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Aquaporins and water control in drought-stressed poplar leaves: A glimpse into the extraxylem vascular territories
- Muries, Beatriz, Mom, Robin, Benoit, Pierrick, Brunel-michac, Nicole, Cochard, Hervé, Drevet, Patricia, Petel, Gilles, Badel, Eric, Fumanal, Boris, Gousset-dupont, Aurélie, Julien, Jean-Louis, Label, Philippe, Auguin, Daniel, Venisse, Jean-Stéphane
- Environmental and experimental botany 2019 v.162 pp. 25-37
- Populus deltoides, aquaporins, climate change, drought, ecophysiology, embolism, enzymes, hydraulic conductivity, in situ hybridization, leaves, micro-computed tomography, quantitative polymerase chain reaction, stomatal conductance, trees, water content, water stress, xylem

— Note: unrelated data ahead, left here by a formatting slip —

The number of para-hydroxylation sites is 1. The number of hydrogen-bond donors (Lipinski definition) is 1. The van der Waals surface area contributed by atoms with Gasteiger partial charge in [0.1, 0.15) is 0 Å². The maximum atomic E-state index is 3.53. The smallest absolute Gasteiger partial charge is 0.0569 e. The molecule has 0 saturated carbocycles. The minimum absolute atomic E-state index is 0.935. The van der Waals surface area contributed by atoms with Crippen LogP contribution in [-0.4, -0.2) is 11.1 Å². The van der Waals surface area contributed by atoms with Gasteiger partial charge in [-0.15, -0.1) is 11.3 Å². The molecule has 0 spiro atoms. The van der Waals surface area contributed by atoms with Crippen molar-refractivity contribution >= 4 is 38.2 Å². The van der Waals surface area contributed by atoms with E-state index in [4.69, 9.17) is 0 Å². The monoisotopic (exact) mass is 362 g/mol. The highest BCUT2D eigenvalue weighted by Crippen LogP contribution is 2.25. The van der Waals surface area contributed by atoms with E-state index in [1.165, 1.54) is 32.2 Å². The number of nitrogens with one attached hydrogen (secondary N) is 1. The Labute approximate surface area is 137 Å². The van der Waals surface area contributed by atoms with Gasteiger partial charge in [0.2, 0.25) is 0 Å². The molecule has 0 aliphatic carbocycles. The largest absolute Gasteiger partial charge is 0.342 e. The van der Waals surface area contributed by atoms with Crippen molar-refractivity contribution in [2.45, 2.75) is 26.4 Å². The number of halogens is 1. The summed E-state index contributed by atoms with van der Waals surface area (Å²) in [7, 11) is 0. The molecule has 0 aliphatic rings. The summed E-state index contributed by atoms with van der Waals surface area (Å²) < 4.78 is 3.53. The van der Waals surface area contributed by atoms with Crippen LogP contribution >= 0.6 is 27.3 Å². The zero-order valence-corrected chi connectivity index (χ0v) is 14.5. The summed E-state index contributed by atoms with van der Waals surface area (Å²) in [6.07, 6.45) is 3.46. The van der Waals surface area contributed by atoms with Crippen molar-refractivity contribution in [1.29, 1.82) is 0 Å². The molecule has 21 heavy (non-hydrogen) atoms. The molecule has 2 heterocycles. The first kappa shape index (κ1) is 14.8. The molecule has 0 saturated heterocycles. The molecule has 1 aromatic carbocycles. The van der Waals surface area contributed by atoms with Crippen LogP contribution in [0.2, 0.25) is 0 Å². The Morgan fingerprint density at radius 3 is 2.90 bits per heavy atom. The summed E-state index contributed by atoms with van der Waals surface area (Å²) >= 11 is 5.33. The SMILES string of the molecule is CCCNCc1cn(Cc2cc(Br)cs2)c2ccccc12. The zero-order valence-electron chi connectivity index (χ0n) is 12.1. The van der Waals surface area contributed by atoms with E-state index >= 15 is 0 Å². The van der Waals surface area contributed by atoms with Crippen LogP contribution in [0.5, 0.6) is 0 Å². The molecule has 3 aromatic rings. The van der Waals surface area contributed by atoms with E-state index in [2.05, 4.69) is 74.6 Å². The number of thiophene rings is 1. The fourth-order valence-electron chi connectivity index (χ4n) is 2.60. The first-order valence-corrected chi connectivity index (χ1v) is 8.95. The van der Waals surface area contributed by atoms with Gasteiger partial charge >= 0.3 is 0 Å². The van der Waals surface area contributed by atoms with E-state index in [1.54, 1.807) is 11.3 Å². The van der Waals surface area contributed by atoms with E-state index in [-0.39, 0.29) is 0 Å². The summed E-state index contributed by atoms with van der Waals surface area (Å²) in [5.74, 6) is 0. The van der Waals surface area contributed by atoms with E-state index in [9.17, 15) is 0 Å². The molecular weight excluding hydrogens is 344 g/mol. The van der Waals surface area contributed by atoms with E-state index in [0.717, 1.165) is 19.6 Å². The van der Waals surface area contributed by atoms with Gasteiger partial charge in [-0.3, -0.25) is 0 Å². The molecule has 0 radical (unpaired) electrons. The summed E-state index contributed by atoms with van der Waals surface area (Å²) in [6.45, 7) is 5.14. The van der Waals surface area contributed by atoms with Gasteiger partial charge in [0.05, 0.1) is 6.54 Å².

- Leaf hydraulic conductance (Kleaf) and capacitance (Cleaf) are among the key parameters in plant-water regulation. Understanding the responses of these hydraulic traits to drought conditions remains a challenge for describing comprehensive plant-water relationships. The ability of an organism to resist and/or tolerate embolism events, which may occur at high negative pressure caused by hydric stress, relies on how well it can sustain a hydraulic system in a dynamic equilibrium. Populus deltoides is a water-saving tree species with a stomatal conductance that declines rapidly with reduced water availability. Under unfavorable conditions, the stomatal control of transpiration is known to be closely coordinated with a loss of plant hydraulic functioning that can ultimately result in hydraulic failure through xylem embolism, notably in leaves. The effects of drought on leaf hydraulics are also related to regulation in water permeases such as the aquaporins. To describe the responses linked to leaf hydraulics under severe drought and rewatering conditions, water-stressed poplars were monitored daily on an ecophysiological and a molecular scale. A structural and expression analysis on a set of aquaporins was carried out in parallel by in situ hybridization analysis and quantitative PCR. In complement, water distribution in water-challenged leaves was investigated using X-ray microtomography. A general depression of leaf hydraulic conductance and relative water content occurred under drought, but was reversed when plants were rewatered. More interestingly, (i) extreme leaf water deficiency led to marked xylem and lamina embolism, but a degree of hydric integrity in the midrib extraxylem territories and the bundle sheath of the minor veins was maintained, and (ii) the sub-tissue water allocation correlated well with an over-accumulation of several PIP and TIP aquaporins. Our multi-facet molecular ecophysiological approach revealed that leaves were able to secure a certain level of hydric status, in particular in cell territories near the “living ribs”, which provided rapid hydric adjustment responses once favorable conditions were restored. These findings contribute to an integrated approach to leaf hydraulics, thus favoring a better understanding of the cell mechanisms involved in tree vulnerability to climate changes.